from left: Ashley Laracey, Unity Phelan and Emma Von Enck in “Copland Dance Episodes” by Justin Peck. Photograph by Erin Baiano

The vagueness and lack of specificity in the feelings shown onstage—why is this person sad? Why is this other person pensive or happy?—results in a certain sameness, particularly in the partnering. But it also affects the musicality of the choreography as a whole. The first section of the ballet, set to “Rodeo,” is a retooling of Peck’s 2015 ballet “Rodeo: Four Dance Episodes,” one of Peck’s most successful works. Here, the activity onstage harnesses the energy of the music, the syncopations and crescendos reflected in men running at top speed across the stage, or launching themselves into each other’s arms. But the pattern of generic emotions begins here, in a slow section in which a man pulls away from the others, as if aching to be alone. He is echoed by another man in the “Appalachian Spring” section, who crouches, lost and lonely, on the floor; and by yet another in the “Billy the Kid” section, who is unable to connect to his partner and eventually walks away. Is the ballet a comment on the malaise of young men? There is so little context that it is difficult to tell.

Miriam Miller and Russell Janzen in “Copland Dance Episodes” by Justin Peck. Photograph by Erin Baiano

The tendency to shy away from deeper or more complex feelings—or to contextualize those feelings— finds its echo in Peck’s response the music. If there is one thing one can say about these Copland scores it is that they are melodic. Memorably, insistently, unashamedly so. But with the exception of moments in “Rodeo,” Peck’s choreography eschews not only melody but the grandeur of Copland’s musical gestures. In a way this is understandable—Copland’s music comes from a different, more confident time, very different from ours. And Peck’s choreography is nothing if not an expression of the ambivalent social dynamics of the present moment, afraid of the big gesture or the loud word. But the result is a sense of aimless profusion, as if he were unwilling to cede to one idea, one direction, a fuller expression of phrasing. Instead, the steps spiral and flow into more steps that change direction or fold in on themselves or burst outward. We hear melody and accent, but what we see is pure counterpoint. It can be difficult to distinguish one section of the dance from another, despite great differences in the music.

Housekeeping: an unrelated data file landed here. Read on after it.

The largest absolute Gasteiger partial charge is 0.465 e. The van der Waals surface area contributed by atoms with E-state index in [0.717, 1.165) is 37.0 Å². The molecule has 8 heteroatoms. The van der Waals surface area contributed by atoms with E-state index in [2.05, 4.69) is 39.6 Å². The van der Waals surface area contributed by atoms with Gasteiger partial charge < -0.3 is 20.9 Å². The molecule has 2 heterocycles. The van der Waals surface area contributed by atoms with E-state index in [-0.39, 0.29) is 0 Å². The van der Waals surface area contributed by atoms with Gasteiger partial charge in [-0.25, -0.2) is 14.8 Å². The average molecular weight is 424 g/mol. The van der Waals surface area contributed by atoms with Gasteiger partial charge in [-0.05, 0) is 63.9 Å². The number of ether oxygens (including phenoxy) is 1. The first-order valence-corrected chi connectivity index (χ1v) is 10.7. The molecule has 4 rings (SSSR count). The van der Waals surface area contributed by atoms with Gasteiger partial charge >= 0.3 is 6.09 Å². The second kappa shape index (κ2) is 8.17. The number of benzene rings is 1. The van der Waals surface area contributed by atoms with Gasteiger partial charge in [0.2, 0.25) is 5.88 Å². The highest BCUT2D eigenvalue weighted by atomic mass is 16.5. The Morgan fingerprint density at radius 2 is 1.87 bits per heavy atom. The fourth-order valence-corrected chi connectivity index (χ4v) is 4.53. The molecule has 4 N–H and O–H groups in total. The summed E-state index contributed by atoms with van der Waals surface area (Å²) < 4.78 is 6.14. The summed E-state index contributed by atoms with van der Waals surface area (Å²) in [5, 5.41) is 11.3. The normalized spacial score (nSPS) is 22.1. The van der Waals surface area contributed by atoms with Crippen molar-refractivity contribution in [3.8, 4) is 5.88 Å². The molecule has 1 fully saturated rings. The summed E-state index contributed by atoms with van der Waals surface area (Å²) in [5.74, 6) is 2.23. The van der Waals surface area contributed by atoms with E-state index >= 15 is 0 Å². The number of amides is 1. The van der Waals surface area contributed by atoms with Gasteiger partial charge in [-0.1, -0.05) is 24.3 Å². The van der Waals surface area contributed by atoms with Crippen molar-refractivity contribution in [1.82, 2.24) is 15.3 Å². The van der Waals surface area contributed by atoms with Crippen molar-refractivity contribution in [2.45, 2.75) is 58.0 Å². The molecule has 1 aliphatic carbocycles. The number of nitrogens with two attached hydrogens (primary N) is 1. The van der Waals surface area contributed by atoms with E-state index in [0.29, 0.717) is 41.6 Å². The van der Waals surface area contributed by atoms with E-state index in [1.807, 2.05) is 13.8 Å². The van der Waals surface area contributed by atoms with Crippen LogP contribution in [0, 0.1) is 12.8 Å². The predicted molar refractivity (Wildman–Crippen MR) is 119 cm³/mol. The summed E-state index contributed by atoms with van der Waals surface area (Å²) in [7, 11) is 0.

Megan Fairchild and Roman Mejia, center, with from left, Emilie Gerrity, Jonathan Fahoury, Daniel Applebaum and Isabella Lafreniere in “Copland Dance Episodes” by Justin Peck. Photograph by Erin Baiano

And what this leads to, in addition to a sense of sameness, is a lack of drama. The big event in “Copland Dance Episodes” is a breakup, called “The Split” in the list of twenty-two “episodes” that make up the dance. The dancers—Miriam Miller and Russell Janzen in one cast, Mira Nadon and Taylor Stanley in the other—collide forcefully, with angularly entangled arms and fists that explode into splayed fingers. The dancers run, grab, and push. Then, after a solo for each, watched by the other, they pull at each other and then let go, their violent separation marked by loud booms in the orchestra. After which the woman bends and twists with grief, before the rest of the cast returns for an exalted finale filled with lifts that take off into the air and criss-crossing waves of dancers, à la Balanchine’s “The Four Temperaments.” All bathed in golden light. As the title in the program indicates, “One Door Closes, Another One Opens.”

But the exuberance of the ending feels unearned, and also like more of the same. The problems with “Copland Dance Episodes” don’t stem from lack of talent or dance ideas. Of that, Peck has plenty. But what one senses here is a kind of complacency, or perhaps an unwillingness to put himself on the line, to go deeper into his imagination and search out more interesting stories to tell. In the last few years Peck has developed a style that seems to express the ambivalence and desire for harmony and cooperation that characterizes a certain generation—his, or perhaps a slightly younger one. The characters that populate in his ballets are nice, collegial, friendly, inquisitive, seeking, sometimes lost. But wouldn’t it be interesting now to see him to move beyond this familiar territory to something less familiar, stranger, deeper?

Marina Harss

Marina Harss is a dance writer in New York, a frequent contributor to the New York Times and the New Yorker Magazine, as well as to Dance Magazine and Fjord Review. She is the author of a book about the choreographer Alexei Ratmansky, scheduled for publication by Farrar Straus and Giroux in 2023.